Budget 'rosier than expected,' reflecting role of technology as money-saver, analyst says.
Acquisition experts looking to tease some nuance out of the budget numbers for federal IT spent a frustrating day refreshing the government IT Dashboard looking for program-level details on funding requests.
Overall, the $82 billion IT budget request was "rosier than some people expected," said John Slye, an advisory research analyst at Deltek. "Most folks were expecting some significant cuts or flat spending. It just goes to show that, even in a very constrained budget environment, agencies are going to turn to technology as a smart way to get savings and efficiencies."
Compared to some of the more controversial aspects of the Obama administration's budget for fiscal 2014, such as a proposed tobacco tax and changes to tax code that would trim deductions enjoyed by the wealthiest Americans, the IT spending request is not expected to raise too many hackles on Capitol Hill. Slye pointed out that in the past two decades, the IT budget passed by Congress typically exceeded requests, regardless of the party alignments of Congress and the White House.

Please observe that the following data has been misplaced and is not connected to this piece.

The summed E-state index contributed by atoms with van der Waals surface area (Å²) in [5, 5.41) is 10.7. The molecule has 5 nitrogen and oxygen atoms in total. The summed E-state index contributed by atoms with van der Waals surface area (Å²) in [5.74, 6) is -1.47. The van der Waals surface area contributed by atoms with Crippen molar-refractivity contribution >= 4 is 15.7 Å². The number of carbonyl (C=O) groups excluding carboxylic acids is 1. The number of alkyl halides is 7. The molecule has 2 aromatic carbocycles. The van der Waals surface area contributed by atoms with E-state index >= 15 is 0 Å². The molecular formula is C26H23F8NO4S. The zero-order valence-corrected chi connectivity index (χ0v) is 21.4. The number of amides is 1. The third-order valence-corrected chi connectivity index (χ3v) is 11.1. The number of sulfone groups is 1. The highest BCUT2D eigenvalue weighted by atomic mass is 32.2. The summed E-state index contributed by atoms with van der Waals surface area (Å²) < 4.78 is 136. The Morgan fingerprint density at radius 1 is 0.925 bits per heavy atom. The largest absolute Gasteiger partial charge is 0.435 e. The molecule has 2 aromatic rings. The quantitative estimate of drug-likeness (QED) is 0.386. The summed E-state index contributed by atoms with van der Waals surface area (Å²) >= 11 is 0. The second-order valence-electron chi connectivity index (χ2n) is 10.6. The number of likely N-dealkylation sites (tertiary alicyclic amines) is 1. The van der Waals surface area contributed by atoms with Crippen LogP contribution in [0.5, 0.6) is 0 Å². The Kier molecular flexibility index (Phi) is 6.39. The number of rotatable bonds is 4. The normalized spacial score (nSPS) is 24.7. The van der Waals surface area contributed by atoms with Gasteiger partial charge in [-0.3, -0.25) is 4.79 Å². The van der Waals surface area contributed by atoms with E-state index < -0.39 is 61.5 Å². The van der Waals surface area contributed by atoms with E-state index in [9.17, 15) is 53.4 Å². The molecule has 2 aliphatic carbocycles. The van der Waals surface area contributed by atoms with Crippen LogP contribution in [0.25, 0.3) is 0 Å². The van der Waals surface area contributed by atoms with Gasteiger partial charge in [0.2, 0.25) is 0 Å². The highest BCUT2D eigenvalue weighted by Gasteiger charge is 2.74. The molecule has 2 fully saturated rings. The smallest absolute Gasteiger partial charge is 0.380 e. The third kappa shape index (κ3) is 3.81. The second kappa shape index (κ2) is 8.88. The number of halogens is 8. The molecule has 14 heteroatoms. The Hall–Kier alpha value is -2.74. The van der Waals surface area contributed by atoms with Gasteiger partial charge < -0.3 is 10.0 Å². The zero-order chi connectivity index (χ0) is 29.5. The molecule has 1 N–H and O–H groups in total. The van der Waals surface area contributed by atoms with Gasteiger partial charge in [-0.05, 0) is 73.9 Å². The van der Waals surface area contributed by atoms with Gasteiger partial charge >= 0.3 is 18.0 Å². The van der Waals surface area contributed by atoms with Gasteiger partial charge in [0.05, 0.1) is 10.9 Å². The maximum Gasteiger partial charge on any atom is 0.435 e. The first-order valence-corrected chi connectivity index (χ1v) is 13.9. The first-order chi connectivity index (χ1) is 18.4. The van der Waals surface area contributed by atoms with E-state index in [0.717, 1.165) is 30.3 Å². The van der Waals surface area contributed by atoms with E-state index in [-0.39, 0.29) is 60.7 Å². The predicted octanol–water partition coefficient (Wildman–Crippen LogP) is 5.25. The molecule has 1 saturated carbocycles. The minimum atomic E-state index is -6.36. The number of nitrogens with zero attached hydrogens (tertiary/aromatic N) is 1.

"I don't think this part of the budget is adversarial," Slye said. "We'll see if that changes under the Ryan budget and with the Senate. But I haven't seen a break in that historical trend."
House Budget Committee Chairman Paul Ryan (R-Wis.) greeted the administration budget like a dead letter in an April 11 hearing. Republicans on the panel challenged Jeffrey Zients, acting director of the Office of Management and Budget, but mostly on issues such as new tax revenues and the budget scoring methodology. Ryan's budget plan, passed by the House in March, seeks savings of as much of $20 billion from the $80 billion annual IT outlay.
In an April 10 briefing, U.S. CIO Steven VanRoekel said the administration seeks savings on overall federal IT spending through the modernization of systems, streamlined services and data center consolidation. VanRoekel is being tasked with developing innovation strategies for programs across government and not just in IT. He said the plan is "to take the same best practices we've been driving inside federal IT and expand it into a broader, evidence-based agenda."
Vendors could benefit from having an IT specialist develop such strategies, but the $14 million in proposed initial funding for the effort is just a blip in the overall federal IT budget. Nevertheless, those niche projects are indicative of an overall trend toward innovation, Slye said.
"When you're in a budgetary environment when keeping the lights on is the primary focus, the way they're going to fund innovations is by saving on redundancies on the other side," he said.